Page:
The McKinney-Vento Act
In 1987, President Ronald Reagan signed the first and only significant legislation addressing homelessness. The McKinney-Vento Act, which was originally named the Homeless Persons’ Survival Act but was later renamed in honor of two of its biggest supporters, Representatives Stewart B. McKinney and Bruce Vento, provides emergency shelter, transitional housing, food, health care, mental health and substance abuse services and education to the nation’s homeless. The Act was amended four times, in 1988, 1990, 1992, and 1994. New programs were added, including the Rural Homeless Housing Assistance grant program and free public preschool education for homeless children. Over the years, though, funding for the McKinney-Vento Act programs has diminished. Several programs were eliminated, including the Adult Education for the Homeless program and the Family Support Centers. Sadly, other programs are now in jeopardy.
Help for the Homeless
Both the government and private organizations provide housing, food and job assistance to the homeless. Below are just a few of the programs available:
Homeless shelters provide temporary housing for people who don’t have a place to stay. In 2005, nearly 500,000 beds were available in emergency and transitional shelters around the country. Most shelters are clustered in and around cities. About two-fifths of shelters accept families— the rest specify men or women only.
Public housing units, from apartment buildings to individual homes, are available to very low-income families, the elderly and disabled people. People who live in public housing pay only what they can afford, which is either a small percentage of their income or a very low monthly rent. People can stay in public housing indefinitely, provided that they comply with the rules outlined in their lease.
Section 8 Housing Choice Voucher Program
The Section 8 Housing Choice Voucher federal government program helps people with very low incomes, as well as the elderly and disabled find private homes or apartments of their choice. The government provides vouchers, which can be used toward any type of housing that meets the program’s requirements. Participants must pay 30 percent of their monthly income for rent and utilities, and the local public housing agency pays the remainder of the rent directly to the landlord.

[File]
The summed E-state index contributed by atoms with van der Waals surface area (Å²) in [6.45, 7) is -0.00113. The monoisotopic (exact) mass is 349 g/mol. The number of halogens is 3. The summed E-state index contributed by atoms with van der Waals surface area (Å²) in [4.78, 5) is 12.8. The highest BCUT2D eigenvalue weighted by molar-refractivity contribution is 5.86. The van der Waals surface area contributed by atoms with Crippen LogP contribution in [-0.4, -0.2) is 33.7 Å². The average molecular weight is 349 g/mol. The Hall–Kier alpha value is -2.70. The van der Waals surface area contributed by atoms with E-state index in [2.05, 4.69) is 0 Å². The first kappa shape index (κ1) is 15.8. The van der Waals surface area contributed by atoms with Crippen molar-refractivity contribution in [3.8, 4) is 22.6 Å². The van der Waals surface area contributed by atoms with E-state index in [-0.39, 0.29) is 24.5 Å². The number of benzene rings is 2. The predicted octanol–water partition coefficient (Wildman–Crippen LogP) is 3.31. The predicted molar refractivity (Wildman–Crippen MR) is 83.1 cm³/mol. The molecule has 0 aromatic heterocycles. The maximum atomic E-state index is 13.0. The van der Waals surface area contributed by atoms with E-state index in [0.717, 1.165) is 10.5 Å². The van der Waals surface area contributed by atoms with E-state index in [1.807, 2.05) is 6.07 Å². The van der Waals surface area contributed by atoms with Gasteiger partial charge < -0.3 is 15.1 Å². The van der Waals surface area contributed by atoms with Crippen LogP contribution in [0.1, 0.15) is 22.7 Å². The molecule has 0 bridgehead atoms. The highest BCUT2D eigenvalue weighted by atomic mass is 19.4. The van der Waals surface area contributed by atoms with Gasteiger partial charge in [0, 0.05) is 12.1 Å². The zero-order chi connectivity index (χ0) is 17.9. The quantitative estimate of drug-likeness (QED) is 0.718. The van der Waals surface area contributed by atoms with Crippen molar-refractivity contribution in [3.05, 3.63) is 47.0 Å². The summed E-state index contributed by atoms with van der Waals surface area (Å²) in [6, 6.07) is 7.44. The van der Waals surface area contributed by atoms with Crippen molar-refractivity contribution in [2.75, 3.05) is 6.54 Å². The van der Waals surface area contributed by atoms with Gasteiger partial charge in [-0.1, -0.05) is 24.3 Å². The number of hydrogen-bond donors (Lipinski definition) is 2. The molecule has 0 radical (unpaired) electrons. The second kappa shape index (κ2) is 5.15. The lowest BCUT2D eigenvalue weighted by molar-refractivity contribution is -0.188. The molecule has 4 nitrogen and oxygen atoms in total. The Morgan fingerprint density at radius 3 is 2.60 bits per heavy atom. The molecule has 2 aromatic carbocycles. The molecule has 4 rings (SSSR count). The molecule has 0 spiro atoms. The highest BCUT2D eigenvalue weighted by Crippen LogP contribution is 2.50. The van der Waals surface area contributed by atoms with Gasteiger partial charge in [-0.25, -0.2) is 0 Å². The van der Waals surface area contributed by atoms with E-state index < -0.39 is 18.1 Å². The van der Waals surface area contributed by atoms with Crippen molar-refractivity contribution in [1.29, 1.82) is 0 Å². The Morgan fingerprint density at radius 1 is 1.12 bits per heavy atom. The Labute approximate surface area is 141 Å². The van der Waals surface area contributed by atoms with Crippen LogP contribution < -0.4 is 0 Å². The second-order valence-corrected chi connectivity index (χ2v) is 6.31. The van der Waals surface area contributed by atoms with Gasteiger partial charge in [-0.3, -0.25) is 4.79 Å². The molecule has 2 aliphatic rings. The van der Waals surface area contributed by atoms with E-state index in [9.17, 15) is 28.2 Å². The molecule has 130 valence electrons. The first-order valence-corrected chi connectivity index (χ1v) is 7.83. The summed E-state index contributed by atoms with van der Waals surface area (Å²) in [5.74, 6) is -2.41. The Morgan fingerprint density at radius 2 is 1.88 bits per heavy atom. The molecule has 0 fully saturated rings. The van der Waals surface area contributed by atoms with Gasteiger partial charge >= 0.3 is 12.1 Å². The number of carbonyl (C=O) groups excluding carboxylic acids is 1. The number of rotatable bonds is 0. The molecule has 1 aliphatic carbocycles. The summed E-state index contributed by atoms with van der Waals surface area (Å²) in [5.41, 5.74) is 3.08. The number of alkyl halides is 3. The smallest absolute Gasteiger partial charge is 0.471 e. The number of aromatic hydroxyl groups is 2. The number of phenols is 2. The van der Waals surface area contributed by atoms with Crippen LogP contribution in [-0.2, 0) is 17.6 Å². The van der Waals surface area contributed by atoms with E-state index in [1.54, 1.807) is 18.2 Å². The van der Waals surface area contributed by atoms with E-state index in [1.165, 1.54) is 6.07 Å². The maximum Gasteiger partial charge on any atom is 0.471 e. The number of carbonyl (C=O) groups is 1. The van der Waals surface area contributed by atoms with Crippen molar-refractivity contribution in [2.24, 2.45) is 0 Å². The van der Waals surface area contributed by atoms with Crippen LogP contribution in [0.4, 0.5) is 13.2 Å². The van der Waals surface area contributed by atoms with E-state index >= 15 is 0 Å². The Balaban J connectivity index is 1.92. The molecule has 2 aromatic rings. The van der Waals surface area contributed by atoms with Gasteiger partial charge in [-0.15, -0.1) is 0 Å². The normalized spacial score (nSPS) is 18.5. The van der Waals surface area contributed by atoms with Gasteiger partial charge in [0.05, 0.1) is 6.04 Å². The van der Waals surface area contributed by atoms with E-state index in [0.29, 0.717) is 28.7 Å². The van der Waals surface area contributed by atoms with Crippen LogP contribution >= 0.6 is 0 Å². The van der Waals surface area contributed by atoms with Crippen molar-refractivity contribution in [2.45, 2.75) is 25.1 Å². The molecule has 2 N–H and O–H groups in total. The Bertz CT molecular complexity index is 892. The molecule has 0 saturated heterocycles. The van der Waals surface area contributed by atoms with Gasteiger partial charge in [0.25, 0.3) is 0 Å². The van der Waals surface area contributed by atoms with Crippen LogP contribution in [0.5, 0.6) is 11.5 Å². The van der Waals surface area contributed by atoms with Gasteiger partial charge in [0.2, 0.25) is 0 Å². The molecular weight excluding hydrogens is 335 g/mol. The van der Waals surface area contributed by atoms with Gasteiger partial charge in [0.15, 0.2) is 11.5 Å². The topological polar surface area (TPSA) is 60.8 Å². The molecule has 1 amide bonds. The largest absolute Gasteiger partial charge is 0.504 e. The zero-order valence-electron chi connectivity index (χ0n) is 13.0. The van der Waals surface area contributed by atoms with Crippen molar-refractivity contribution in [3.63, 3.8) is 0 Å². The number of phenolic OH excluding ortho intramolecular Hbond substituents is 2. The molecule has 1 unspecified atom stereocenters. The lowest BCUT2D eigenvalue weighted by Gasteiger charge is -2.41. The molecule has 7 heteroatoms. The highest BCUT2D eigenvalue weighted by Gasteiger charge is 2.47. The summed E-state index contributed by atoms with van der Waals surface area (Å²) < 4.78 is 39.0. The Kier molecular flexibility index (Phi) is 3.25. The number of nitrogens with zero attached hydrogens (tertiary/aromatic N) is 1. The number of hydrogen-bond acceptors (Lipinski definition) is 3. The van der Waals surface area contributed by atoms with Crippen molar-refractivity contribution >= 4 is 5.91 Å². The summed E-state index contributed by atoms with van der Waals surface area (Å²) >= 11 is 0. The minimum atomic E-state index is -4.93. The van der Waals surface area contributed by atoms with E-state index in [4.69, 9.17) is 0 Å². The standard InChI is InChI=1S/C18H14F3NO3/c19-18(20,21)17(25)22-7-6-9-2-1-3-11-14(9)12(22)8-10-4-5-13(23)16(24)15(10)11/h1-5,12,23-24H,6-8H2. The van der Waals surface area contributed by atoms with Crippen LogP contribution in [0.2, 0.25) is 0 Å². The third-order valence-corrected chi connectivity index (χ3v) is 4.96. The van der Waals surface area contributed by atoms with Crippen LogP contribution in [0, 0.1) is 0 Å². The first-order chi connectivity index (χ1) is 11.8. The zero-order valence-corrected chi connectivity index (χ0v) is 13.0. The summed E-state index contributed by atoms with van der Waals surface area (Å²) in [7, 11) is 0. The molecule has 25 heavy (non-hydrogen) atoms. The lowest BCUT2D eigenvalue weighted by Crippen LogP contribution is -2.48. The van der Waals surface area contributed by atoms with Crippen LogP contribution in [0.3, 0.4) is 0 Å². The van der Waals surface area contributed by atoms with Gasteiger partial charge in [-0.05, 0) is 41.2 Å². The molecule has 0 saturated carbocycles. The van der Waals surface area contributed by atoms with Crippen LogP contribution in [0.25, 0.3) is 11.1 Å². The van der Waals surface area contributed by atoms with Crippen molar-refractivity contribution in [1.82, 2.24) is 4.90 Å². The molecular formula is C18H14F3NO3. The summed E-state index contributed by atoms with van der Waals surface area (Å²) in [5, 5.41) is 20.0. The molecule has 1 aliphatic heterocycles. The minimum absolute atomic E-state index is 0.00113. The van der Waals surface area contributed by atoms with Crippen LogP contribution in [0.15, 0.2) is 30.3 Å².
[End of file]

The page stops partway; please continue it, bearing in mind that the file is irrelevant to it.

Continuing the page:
The government housing programs available today are not enough to meet the needs of all the homeless people in America. The average wait time for a Section 8 voucher in 2004 was nearly three years. Almost half of today’s homeless people can’t get into a shelter. Rural areas often don’t have any shelters. By choice or necessity, many of the nation’s homeless live on the street or wherever they can find a place to sleep.
Food Banks and Food Donations
Food banks have been around since the 1960s. Community food banks collect canned goods and other, primarily non-perishable items from companies and individual donors, and then distribute that food to homeless people at centers around the country. America’s Second Harvest operates the largest network of food banks, with more than 200 community food banks, as well as soup kitchens and emergency shelters around the country. Smaller, independent organizations, including churches and local agencies, operate their own soup kitchens and food banks, which are mainly staffed by volunteers.
Escaping from homelessness requires more than a bed to sleep in every night and three meals a day. People need jobs and real prospects for the future. Both the government and private organizations offer job training programs to help homeless people get back on their feet. First Step, a program offered by the Coalition for the Homeless, provides job skills training, computer education, internships, and mentoring .
Through the Workforce Investment Act, the Department of Labor provides employment and training services, via One-Stop Career Centers around the country. And, the Homeless Veterans’ Reintegration Program (HVRP) helps homeless vets find jobs and become active members of the workforce.